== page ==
In the coming weeks on the CIF blog, you might notice a bump in the quality of our photos. That’s due to the work of Amy Higg. Amy is a professional photographer from Queensland, Australia. She put her business on hold for two months this year, spending that time volunteering short term in Cambodia. You can check her out online over here.
Having Amy working for Children in Families was really beneficial for us as an organisation. Not only did she give us photos of our staff and some of our consenting clients, but also some more general photos of Cambodian life. She also raised a question for us: what is the difference between a useful experience with a short-term volunteer, and just having someone nice come and hang out for a while? Or, more succinctly…
Volunteering short term: How do you do it well?
There’s more to volunteering short term than good intentions. As a little reading will show, there’s evidence that poorly planned and executed short term volunteering isn’t beneficial to the people most in need of support. It can even be harmful.
So, if you want to make a positive difference somewhere overseas, how do you do it well? We thought we’d take a few pointers from Amy’s approach, and share them with you.
Do your research
Firstly, while every organisation and its work will be different, there are certain key things that are often common across a region. One of the issues that we’re passionate about addressing at Children in Families is that of voluntourism in orphanages. Well, those ‘orphanages’ are more accurately called “Residential Care Institutions”, because the majority of the kids growing up in them aren’t actually orphans. They’re just kids from poor families, whose parents are in the awful position of believing that the only way their kids can have food and education is to be raised in an institution. And orphanages have become a worldwide, multi-billion dollar industry. They’re funded by well meaning western donors, and volunteers who pay for the privilege of spending a fortnight or longer playing with kids and teaching them English. At CIF, we’ve covered this topic before, so we won’t go into too much detail here. And if you want to start reading, try this video, this article, or this excellent blog series.
Still the take-away lesson is clear: if you want to make a positive difference, do some research about the area you want to volunteer. You’ll avoid some of the more serious pitfalls that way. This is exactly what Amy did: having had some contact with issues around orphanages and institutionalisation of children before, she was looking for an organisation that was working in a different way with kids. That took her to our website. On the website there was a note saying that we were seeking a creative professional to assist with our online presence. Which brings us to our next point….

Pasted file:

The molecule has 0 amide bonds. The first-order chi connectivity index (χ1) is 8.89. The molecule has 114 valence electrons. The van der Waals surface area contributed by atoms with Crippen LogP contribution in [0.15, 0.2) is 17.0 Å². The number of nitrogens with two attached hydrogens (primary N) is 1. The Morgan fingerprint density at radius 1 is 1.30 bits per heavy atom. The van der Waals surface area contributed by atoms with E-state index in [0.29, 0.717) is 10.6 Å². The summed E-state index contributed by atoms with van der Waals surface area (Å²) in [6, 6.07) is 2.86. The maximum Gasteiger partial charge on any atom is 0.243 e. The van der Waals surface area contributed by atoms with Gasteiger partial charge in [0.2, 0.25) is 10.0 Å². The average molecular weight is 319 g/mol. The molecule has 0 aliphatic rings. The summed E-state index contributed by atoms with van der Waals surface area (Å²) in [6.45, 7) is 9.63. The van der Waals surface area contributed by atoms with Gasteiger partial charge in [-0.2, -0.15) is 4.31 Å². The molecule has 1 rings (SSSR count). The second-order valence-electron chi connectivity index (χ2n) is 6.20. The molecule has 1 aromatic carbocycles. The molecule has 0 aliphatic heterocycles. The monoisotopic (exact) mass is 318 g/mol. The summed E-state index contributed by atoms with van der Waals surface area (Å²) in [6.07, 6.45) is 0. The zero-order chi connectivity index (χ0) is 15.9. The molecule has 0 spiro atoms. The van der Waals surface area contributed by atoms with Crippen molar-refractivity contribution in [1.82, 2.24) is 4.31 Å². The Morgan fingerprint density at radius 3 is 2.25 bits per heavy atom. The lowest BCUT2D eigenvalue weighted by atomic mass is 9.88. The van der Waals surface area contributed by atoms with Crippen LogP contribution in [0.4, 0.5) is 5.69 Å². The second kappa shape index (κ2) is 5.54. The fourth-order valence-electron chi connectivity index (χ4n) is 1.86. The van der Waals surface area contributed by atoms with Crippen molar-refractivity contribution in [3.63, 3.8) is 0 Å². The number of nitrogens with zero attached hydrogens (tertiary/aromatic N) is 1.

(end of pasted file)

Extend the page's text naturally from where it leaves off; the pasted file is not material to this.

Bring your skills
Subconsciously, as a volunteer it’s easy to start to think that the beneficiaries of our time and good intentions should be grateful for any help they receive. They’re poor, right? Beggars can’t be choosers. This seems to be especially rife in the field of English teaching. Volunteers from English-speaking countries believe that because they can speak English, they can teach it – vocabulary, spelling, grammar, and its many quirks! – to people in the developing world. There certainly is a need for good quality English teaching for people Cambodia. However, the key words there are “good quality”.
How not to do that:
During my first year in Cambodia, I helped out a little with some English teaching in a little language school near my house. Quite honestly, I had little business being there: I have no teaching degree, or even a TESL Certificate; I didn’t have the capacity to commit full-time, and could only go one evening per week; and I didn’t end up staying in that area, so I couldn’t follow up with my students long-term. They didn’t gain much from my time. Worse, it cost every one of those people, who were poor in time as well as money, an hour every Wednesday to come and listen to me try (badly) to teach. And I wasn’t even the worst offender.
One night I arrived and, without me knowing, the language school had arranged for a visiting team of volunteers to take classes that week. My own class had been taught all week by a lovely, friendly woman from North America, and scrawled across the board were “Hello,” and “How are you,” and “I come from America.” The week before, my class had been translating the lyrics to popular songs. This well-meaning volunteer hadn’t been around long enough to know that. But worse, she didn’t have the skills to accurately assess the students’ ability.